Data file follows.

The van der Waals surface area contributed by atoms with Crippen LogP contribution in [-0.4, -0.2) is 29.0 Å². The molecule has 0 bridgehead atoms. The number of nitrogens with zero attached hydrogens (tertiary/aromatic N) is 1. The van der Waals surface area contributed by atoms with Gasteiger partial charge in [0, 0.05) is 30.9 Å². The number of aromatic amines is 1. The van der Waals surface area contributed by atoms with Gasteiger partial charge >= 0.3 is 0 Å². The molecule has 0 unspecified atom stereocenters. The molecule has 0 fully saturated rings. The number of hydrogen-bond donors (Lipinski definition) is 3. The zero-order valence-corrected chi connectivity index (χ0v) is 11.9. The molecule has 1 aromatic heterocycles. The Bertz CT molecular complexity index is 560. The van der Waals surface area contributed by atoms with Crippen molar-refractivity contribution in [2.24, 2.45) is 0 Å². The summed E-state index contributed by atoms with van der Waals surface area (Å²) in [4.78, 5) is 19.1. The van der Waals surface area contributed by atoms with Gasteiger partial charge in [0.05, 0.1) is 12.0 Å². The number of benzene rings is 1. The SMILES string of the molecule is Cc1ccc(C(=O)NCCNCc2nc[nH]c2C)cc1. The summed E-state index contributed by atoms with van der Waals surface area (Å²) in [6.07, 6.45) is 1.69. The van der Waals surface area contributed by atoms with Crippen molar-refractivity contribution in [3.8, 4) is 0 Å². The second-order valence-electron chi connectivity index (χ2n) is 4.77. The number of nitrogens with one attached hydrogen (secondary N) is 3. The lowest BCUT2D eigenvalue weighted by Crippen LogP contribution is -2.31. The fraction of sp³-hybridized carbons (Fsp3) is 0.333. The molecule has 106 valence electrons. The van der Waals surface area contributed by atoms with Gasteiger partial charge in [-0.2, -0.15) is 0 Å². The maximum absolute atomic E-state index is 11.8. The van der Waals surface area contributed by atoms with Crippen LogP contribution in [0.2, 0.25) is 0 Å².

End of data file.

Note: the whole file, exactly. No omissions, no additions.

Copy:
The van der Waals surface area contributed by atoms with Crippen LogP contribution in [-0.4, -0.2) is 29.0 Å². The molecule has 0 bridgehead atoms. The number of nitrogens with zero attached hydrogens (tertiary/aromatic N) is 1. The van der Waals surface area contributed by atoms with Gasteiger partial charge in [0, 0.05) is 30.9 Å². The number of aromatic amines is 1. The van der Waals surface area contributed by atoms with Gasteiger partial charge >= 0.3 is 0 Å². The molecule has 0 unspecified atom stereocenters. The molecule has 0 fully saturated rings. The number of hydrogen-bond donors (Lipinski definition) is 3. The zero-order valence-corrected chi connectivity index (χ0v) is 11.9. The molecule has 1 aromatic heterocycles. The Bertz CT molecular complexity index is 560. The van der Waals surface area contributed by atoms with Crippen molar-refractivity contribution in [2.24, 2.45) is 0 Å². The summed E-state index contributed by atoms with van der Waals surface area (Å²) in [4.78, 5) is 19.1. The van der Waals surface area contributed by atoms with Gasteiger partial charge in [0.05, 0.1) is 12.0 Å². The number of benzene rings is 1. The SMILES string of the molecule is Cc1ccc(C(=O)NCCNCc2nc[nH]c2C)cc1. The summed E-state index contributed by atoms with van der Waals surface area (Å²) in [6.07, 6.45) is 1.69. The van der Waals surface area contributed by atoms with Crippen molar-refractivity contribution in [3.8, 4) is 0 Å². The second-order valence-electron chi connectivity index (χ2n) is 4.77. The number of nitrogens with one attached hydrogen (secondary N) is 3. The lowest BCUT2D eigenvalue weighted by Crippen LogP contribution is -2.31. The fraction of sp³-hybridized carbons (Fsp3) is 0.333. The molecule has 106 valence electrons. The van der Waals surface area contributed by atoms with Gasteiger partial charge in [-0.2, -0.15) is 0 Å². The maximum absolute atomic E-state index is 11.8. The van der Waals surface area contributed by atoms with Crippen LogP contribution in [0.2, 0.25) is 0 Å².